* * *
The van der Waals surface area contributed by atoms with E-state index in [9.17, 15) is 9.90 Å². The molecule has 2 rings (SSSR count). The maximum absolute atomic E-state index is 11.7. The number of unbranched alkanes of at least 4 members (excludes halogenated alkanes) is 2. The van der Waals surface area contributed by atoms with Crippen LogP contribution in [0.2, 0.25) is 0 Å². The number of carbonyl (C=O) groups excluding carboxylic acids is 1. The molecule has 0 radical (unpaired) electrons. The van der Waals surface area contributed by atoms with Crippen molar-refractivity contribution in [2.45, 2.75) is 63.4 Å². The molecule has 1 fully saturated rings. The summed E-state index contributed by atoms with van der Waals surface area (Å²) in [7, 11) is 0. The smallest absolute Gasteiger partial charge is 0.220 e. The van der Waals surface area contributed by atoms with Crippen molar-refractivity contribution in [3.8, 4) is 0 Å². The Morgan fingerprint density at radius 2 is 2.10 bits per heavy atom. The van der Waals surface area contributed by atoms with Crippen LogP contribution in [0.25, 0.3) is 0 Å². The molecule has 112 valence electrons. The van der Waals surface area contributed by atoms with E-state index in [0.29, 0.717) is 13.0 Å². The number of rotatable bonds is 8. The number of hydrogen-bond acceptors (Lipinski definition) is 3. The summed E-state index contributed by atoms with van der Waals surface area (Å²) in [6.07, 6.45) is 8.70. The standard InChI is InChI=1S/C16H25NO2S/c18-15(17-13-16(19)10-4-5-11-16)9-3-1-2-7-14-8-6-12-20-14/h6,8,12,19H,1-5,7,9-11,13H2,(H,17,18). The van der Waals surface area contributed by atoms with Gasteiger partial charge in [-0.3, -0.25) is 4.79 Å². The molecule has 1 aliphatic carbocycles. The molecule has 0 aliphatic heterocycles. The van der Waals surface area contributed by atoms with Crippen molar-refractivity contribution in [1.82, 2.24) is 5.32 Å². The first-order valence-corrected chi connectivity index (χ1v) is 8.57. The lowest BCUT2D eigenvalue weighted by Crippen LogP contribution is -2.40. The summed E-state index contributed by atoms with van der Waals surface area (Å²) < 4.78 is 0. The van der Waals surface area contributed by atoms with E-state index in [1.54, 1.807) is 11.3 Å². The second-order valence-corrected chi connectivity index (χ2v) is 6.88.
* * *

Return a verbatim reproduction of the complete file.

The van der Waals surface area contributed by atoms with E-state index in [9.17, 15) is 9.90 Å². The molecule has 2 rings (SSSR count). The maximum absolute atomic E-state index is 11.7. The number of unbranched alkanes of at least 4 members (excludes halogenated alkanes) is 2. The van der Waals surface area contributed by atoms with Crippen LogP contribution in [0.2, 0.25) is 0 Å². The number of carbonyl (C=O) groups excluding carboxylic acids is 1. The molecule has 0 radical (unpaired) electrons. The van der Waals surface area contributed by atoms with Crippen molar-refractivity contribution in [2.45, 2.75) is 63.4 Å². The molecule has 1 fully saturated rings. The summed E-state index contributed by atoms with van der Waals surface area (Å²) in [7, 11) is 0. The smallest absolute Gasteiger partial charge is 0.220 e. The van der Waals surface area contributed by atoms with Crippen molar-refractivity contribution in [3.8, 4) is 0 Å². The Morgan fingerprint density at radius 2 is 2.10 bits per heavy atom. The van der Waals surface area contributed by atoms with Crippen LogP contribution in [0.25, 0.3) is 0 Å². The molecule has 112 valence electrons. The van der Waals surface area contributed by atoms with E-state index in [0.29, 0.717) is 13.0 Å². The number of rotatable bonds is 8. The number of hydrogen-bond acceptors (Lipinski definition) is 3. The summed E-state index contributed by atoms with van der Waals surface area (Å²) in [6.07, 6.45) is 8.70. The standard InChI is InChI=1S/C16H25NO2S/c18-15(17-13-16(19)10-4-5-11-16)9-3-1-2-7-14-8-6-12-20-14/h6,8,12,19H,1-5,7,9-11,13H2,(H,17,18). The van der Waals surface area contributed by atoms with Gasteiger partial charge in [-0.3, -0.25) is 4.79 Å². The molecule has 1 aliphatic carbocycles. The molecule has 0 aliphatic heterocycles. The van der Waals surface area contributed by atoms with Crippen molar-refractivity contribution in [1.82, 2.24) is 5.32 Å². The first-order valence-corrected chi connectivity index (χ1v) is 8.57. The lowest BCUT2D eigenvalue weighted by Crippen LogP contribution is -2.40. The summed E-state index contributed by atoms with van der Waals surface area (Å²) < 4.78 is 0. The van der Waals surface area contributed by atoms with E-state index in [1.54, 1.807) is 11.3 Å². The second-order valence-corrected chi connectivity index (χ2v) is 6.88.